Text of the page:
“When Kenzo was five his behaviour really deteriorated. He became verbally and physically abusive. Every single day he was hitting, kicking, spitting, biting, shouting, and screaming under tables at the adults at school.

“This lead to a couple of years of a really terrible time at the school. Weekly meetings; constant exclusions; visits from educational psychologists. The headmaster – along with multiple other professionals – told me I was a bad parent and I’d spoilt him, that it was all my fault.

I believed them – they were people who supposedly
knew what they were talking about.”

This, along with a very stressful full-time job with its own problems, and the anxiety and depression Sophie has dealt with since her teens, lead to what she now considers a breakdown.

“I couldn’t cope. I reached that point where – and I’m saying this as a proud person – I was just asking everyone and anyone for help.  And once I took that step it was like the floodgates opened. Once I had
made that change from being private and proud and ‘coping’, to realising that I just wasn’t, I recognised that it’s more important to get help than keep struggling on.”

Continue reading Sophie’s Story: ‘I believed I was a bad parent’

Sponsored Walk Set to Raise £2,000+ for Carers

We held our second sponsored walk last month on Saturday, April 21, to raise awareness of unpaid carers and the challenges they face.

Forty walkers (and a few dogs!) participated in the six mile walking route to raise money for carers looking after sick, elderly or disabled loved ones in Bath and North East Somerset. The group raised or pledged over £2,000 for the charity.

The group walked (some in fancy dress!) from Bath Carers’ Centre to Saltford’s Bird in Hand pub and back again, totaling just over six miles.

One of the walkers involved said: “It was a privilege to take part.”

Local solicitors Mogers Drewett were the main sponsor for the event, with support from Co-Op Mount Road and Co-Op Marksbury.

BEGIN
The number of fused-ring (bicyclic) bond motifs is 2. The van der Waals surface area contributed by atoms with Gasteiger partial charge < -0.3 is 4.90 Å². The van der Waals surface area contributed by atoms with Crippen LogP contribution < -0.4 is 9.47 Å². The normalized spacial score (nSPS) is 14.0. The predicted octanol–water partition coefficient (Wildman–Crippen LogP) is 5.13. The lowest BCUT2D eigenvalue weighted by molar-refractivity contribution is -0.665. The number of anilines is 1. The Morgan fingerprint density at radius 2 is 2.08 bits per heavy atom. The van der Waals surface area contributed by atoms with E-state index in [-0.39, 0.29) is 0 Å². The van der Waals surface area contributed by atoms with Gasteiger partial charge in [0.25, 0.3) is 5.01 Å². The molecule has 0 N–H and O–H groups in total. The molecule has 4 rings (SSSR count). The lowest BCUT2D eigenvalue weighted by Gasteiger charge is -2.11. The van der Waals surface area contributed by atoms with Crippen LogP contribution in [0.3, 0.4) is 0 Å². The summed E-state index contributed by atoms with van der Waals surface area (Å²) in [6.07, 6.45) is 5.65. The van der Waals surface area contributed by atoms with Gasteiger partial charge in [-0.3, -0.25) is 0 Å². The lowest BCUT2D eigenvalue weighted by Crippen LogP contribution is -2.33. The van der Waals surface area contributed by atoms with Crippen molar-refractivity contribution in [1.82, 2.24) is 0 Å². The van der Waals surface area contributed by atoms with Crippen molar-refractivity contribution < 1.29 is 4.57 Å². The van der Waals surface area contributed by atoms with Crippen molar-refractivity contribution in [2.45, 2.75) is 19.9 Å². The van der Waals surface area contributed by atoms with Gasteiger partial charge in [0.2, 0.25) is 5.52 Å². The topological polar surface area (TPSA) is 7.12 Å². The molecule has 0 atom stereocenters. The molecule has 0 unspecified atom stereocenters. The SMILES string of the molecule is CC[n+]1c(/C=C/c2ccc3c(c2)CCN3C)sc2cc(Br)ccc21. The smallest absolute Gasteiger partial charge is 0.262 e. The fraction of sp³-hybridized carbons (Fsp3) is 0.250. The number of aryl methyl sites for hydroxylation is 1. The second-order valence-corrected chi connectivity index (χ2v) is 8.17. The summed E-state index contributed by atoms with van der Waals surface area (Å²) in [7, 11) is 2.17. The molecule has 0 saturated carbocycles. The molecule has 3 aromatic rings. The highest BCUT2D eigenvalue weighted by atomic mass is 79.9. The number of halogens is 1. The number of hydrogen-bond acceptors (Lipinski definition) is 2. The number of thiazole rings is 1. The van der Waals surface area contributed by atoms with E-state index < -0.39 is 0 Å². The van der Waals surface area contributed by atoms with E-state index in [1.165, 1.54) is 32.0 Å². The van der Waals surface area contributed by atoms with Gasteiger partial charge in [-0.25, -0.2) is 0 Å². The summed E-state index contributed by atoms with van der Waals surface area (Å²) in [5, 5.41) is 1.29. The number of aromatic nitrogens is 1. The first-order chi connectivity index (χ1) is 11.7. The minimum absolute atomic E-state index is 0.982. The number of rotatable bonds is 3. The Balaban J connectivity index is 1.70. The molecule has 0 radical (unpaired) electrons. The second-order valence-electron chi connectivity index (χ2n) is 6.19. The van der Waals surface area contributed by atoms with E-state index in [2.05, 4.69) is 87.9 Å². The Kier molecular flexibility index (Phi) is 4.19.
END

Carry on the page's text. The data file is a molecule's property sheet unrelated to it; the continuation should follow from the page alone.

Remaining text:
Kate Norris from Mogers Drewett, who also took part as a walker, said:

“We were so pleased to be involved in the walk, both as a participant and sponsor of such a fantastic event to highlight the great work that the Carers’ Centre does and the lifeline support it provides both to its members and their families.

We see the extremely positive effects and impact the Centre has on our clients and are keen to do what we can to support that. ”

The Carers’ Centre provides support to approximately 4,000 carers from the BaNES area, helping them to manage their caring role by offering information, advice, counselling, befriending and respite opportunities.

We also support young carers from as young as 5, who will often help with extra duties if they have an ill or disabled sibling or parent.

Budding Fundraiser Helps Raise Money for Young Carers

Finley with two of his helpers

After seeing the picture of the Carers’ Centre minibus with its tyres stolen, 7-year-old Finley knew he had to take action. He decided to hold a cake sale at his primary school in Bishop Sutton to raise funds for young carers and help get the bus repaired.

Finley’s family and school jumped on board with the idea, and with the help of the school PTA, Finley’s cake sale was a huge success. He raised £200 for the Carers’ Centre!

Finley said: “It was a lot of fun, lots of people helped and were really happy to come to the cake sale. I saw the photograph of the minibus and wanted to do something to help. The school does a lot of fundraising so I asked if we could do the cake sale for the Carers’ Centre.”

Finley’s mum Kate, who works at the Carers’ Centre, said:

“I’m really proud of him for deciding to do that for others and also very grateful of the PTA who helped massively both with time and effort baking. There were some amazing cakes on sale!”

Finley added: “Thank you to everyone for giving money and especially to everyone who donated the delicious cakes for the sale!”

We are super proud of Finley’s initiative and say a big thank you to him for his hard work.

Join Super Sonia on our Sponsored Walk

We are holding our second annual walk on April 21 and walkers may raise an eyebrow or two along the route. Fancy dress is being encouraged and our CEO Sonia will be donning a Superwoman outfit to lead the way.